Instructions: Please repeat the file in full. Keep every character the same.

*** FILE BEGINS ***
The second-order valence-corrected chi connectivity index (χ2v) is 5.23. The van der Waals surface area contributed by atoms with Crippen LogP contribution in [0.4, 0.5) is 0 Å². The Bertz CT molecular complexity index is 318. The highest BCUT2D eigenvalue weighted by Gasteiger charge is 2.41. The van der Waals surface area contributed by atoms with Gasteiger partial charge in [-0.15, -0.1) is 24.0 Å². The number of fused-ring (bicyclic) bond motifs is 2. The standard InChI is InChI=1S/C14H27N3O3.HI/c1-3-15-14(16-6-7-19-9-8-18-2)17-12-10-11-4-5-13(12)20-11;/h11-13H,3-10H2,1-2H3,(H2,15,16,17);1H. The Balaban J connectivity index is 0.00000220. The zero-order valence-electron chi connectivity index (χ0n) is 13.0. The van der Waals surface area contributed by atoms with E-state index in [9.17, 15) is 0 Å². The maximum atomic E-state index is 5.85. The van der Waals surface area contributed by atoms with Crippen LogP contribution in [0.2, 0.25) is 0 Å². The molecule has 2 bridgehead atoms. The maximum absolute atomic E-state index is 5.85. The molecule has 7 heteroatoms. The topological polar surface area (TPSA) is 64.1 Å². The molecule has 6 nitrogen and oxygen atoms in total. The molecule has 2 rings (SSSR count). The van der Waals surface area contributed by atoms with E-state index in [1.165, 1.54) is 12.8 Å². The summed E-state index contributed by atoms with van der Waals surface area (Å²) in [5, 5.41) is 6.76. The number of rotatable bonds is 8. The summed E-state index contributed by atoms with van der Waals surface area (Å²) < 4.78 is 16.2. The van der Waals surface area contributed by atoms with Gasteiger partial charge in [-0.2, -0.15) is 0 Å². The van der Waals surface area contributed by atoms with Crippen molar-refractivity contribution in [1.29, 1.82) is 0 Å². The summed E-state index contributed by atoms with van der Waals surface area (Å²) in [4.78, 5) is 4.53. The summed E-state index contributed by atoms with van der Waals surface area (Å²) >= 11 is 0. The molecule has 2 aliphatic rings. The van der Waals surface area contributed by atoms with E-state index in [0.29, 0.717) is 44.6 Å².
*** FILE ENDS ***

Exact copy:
The second-order valence-corrected chi connectivity index (χ2v) is 5.23. The van der Waals surface area contributed by atoms with Crippen LogP contribution in [0.4, 0.5) is 0 Å². The Bertz CT molecular complexity index is 318. The highest BCUT2D eigenvalue weighted by Gasteiger charge is 2.41. The van der Waals surface area contributed by atoms with Gasteiger partial charge in [-0.15, -0.1) is 24.0 Å². The number of fused-ring (bicyclic) bond motifs is 2. The standard InChI is InChI=1S/C14H27N3O3.HI/c1-3-15-14(16-6-7-19-9-8-18-2)17-12-10-11-4-5-13(12)20-11;/h11-13H,3-10H2,1-2H3,(H2,15,16,17);1H. The Balaban J connectivity index is 0.00000220. The zero-order valence-electron chi connectivity index (χ0n) is 13.0. The van der Waals surface area contributed by atoms with E-state index in [9.17, 15) is 0 Å². The maximum atomic E-state index is 5.85. The van der Waals surface area contributed by atoms with Crippen LogP contribution in [0.2, 0.25) is 0 Å². The molecule has 2 bridgehead atoms. The maximum absolute atomic E-state index is 5.85. The molecule has 7 heteroatoms. The topological polar surface area (TPSA) is 64.1 Å². The molecule has 6 nitrogen and oxygen atoms in total. The molecule has 2 rings (SSSR count). The van der Waals surface area contributed by atoms with E-state index in [1.165, 1.54) is 12.8 Å². The summed E-state index contributed by atoms with van der Waals surface area (Å²) in [5, 5.41) is 6.76. The number of rotatable bonds is 8. The summed E-state index contributed by atoms with van der Waals surface area (Å²) < 4.78 is 16.2. The van der Waals surface area contributed by atoms with Gasteiger partial charge in [-0.2, -0.15) is 0 Å². The van der Waals surface area contributed by atoms with Crippen molar-refractivity contribution in [1.29, 1.82) is 0 Å². The summed E-state index contributed by atoms with van der Waals surface area (Å²) in [4.78, 5) is 4.53. The summed E-state index contributed by atoms with van der Waals surface area (Å²) >= 11 is 0. The molecule has 2 aliphatic rings. The van der Waals surface area contributed by atoms with E-state index in [0.29, 0.717) is 44.6 Å².